Meanwhile, Newsweek's longtime rival Time looks set to get a new chief. Jack Griffin resigned abruptly this week from Meredith Corp, where he headed the national media unit responsible for Better Homes & Gardens and Family Circle. Meredith is the #2 US consumer magazine publisher by circulation behind Time Inc. The rumour mill says Griffin is in final negotiations to succeed Time chief executive Ann Moore, who is expected to move up to a new role as chairman.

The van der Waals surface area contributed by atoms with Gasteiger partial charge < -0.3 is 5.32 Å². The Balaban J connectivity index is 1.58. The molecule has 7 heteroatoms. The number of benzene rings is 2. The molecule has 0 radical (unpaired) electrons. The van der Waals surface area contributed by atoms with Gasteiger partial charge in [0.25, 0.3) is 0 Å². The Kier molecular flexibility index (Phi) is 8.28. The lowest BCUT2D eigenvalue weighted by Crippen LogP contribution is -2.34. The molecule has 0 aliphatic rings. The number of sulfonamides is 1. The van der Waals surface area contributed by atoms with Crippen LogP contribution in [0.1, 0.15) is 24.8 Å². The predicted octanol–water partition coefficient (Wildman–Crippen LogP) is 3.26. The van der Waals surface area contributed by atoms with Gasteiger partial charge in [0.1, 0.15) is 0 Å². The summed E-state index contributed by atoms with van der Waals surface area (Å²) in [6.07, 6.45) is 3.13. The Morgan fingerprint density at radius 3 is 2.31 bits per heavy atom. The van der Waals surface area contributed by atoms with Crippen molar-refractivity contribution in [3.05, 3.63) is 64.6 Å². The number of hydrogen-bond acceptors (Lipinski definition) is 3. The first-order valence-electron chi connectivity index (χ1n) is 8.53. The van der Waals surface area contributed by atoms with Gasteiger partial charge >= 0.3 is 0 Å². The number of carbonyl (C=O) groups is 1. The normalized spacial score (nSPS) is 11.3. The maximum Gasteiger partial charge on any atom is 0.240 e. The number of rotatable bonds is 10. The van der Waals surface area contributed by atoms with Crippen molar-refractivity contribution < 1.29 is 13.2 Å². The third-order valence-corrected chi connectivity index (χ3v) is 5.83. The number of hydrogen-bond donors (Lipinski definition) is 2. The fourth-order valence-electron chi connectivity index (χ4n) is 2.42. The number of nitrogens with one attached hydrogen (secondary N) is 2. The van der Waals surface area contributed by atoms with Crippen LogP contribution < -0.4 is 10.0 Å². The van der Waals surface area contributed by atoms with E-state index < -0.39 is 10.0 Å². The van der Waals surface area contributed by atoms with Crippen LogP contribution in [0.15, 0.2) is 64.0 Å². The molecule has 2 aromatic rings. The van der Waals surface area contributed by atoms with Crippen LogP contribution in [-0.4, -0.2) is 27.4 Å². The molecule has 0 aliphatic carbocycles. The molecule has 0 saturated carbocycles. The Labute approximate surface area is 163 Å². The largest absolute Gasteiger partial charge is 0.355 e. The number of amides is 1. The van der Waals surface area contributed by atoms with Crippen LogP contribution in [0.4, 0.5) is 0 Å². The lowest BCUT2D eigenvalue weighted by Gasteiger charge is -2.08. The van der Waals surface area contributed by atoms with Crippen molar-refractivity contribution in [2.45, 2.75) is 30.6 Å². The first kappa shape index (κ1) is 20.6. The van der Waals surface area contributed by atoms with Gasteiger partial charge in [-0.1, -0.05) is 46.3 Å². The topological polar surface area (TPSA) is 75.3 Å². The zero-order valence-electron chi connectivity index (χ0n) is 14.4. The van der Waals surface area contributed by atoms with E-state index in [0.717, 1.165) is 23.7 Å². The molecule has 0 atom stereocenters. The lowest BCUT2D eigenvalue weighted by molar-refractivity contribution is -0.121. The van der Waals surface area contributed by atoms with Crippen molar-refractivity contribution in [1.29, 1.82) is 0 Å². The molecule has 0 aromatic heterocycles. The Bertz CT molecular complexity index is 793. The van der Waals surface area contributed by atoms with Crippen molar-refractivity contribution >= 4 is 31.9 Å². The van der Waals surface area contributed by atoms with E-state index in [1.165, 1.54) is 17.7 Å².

Satellite broadcaster Sky reported another year of strong growth. Revenues for the year ending June 2010 hit a new high of GBP 5.9bn, and pretax profits more than doubled to almost GBP 1.2bn. The group reported total subscriber numbers of almost 9.9m. Separately the group announced that it has acquired exclusive rights to all drama series created by US pay-TV giant HBO for the next five years, marking a notable step forward in its attempts to strengthen its programming content beyond sport and movies. The deal covers new shows including Martin Scorsese's forthcoming Boardwalk Empire, as well as back catalogue including Band of Brothers, The Wire and The Pacific. No surprise also that Sky plans to rename Virgin1, the digital strand it recently acquired with Living and others from Virgin Media. Virgin1 becomes Channel One next month.